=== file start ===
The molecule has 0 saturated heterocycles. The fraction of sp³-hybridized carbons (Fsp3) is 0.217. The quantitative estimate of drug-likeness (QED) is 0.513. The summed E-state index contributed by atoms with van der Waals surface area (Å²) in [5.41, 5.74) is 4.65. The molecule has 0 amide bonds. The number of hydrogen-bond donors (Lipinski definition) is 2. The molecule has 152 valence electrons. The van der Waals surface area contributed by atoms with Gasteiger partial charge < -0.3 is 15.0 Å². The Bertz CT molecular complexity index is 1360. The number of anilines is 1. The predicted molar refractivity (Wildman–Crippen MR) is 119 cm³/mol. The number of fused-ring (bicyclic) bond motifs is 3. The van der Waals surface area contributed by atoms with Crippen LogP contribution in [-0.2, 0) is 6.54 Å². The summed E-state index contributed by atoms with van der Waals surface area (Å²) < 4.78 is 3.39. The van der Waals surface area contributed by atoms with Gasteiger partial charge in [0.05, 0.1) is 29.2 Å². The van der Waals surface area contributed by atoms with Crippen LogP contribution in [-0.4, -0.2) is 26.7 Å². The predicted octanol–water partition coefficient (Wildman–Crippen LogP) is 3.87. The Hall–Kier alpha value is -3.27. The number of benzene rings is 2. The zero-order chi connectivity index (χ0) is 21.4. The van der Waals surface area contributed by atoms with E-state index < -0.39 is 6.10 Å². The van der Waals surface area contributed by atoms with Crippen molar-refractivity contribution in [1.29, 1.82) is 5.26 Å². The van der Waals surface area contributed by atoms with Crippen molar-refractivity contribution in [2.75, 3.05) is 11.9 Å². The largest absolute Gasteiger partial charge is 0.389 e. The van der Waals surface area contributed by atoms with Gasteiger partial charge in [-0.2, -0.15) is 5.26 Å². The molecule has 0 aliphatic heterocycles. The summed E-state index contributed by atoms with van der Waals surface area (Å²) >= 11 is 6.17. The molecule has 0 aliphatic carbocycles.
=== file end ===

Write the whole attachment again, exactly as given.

The molecule has 0 saturated heterocycles. The fraction of sp³-hybridized carbons (Fsp3) is 0.217. The quantitative estimate of drug-likeness (QED) is 0.513. The summed E-state index contributed by atoms with van der Waals surface area (Å²) in [5.41, 5.74) is 4.65. The molecule has 0 amide bonds. The number of hydrogen-bond donors (Lipinski definition) is 2. The molecule has 152 valence electrons. The van der Waals surface area contributed by atoms with Gasteiger partial charge < -0.3 is 15.0 Å². The Bertz CT molecular complexity index is 1360. The number of anilines is 1. The predicted molar refractivity (Wildman–Crippen MR) is 119 cm³/mol. The number of fused-ring (bicyclic) bond motifs is 3. The van der Waals surface area contributed by atoms with Crippen LogP contribution in [-0.2, 0) is 6.54 Å². The summed E-state index contributed by atoms with van der Waals surface area (Å²) < 4.78 is 3.39. The van der Waals surface area contributed by atoms with Gasteiger partial charge in [0.05, 0.1) is 29.2 Å². The van der Waals surface area contributed by atoms with Crippen LogP contribution in [-0.4, -0.2) is 26.7 Å². The predicted octanol–water partition coefficient (Wildman–Crippen LogP) is 3.87. The Hall–Kier alpha value is -3.27. The number of benzene rings is 2. The zero-order chi connectivity index (χ0) is 21.4. The van der Waals surface area contributed by atoms with E-state index < -0.39 is 6.10 Å². The van der Waals surface area contributed by atoms with Crippen molar-refractivity contribution in [1.29, 1.82) is 5.26 Å². The van der Waals surface area contributed by atoms with Crippen molar-refractivity contribution in [2.75, 3.05) is 11.9 Å². The largest absolute Gasteiger partial charge is 0.389 e. The van der Waals surface area contributed by atoms with Gasteiger partial charge in [-0.2, -0.15) is 5.26 Å². The molecule has 0 aliphatic heterocycles. The summed E-state index contributed by atoms with van der Waals surface area (Å²) >= 11 is 6.17. The molecule has 0 aliphatic carbocycles.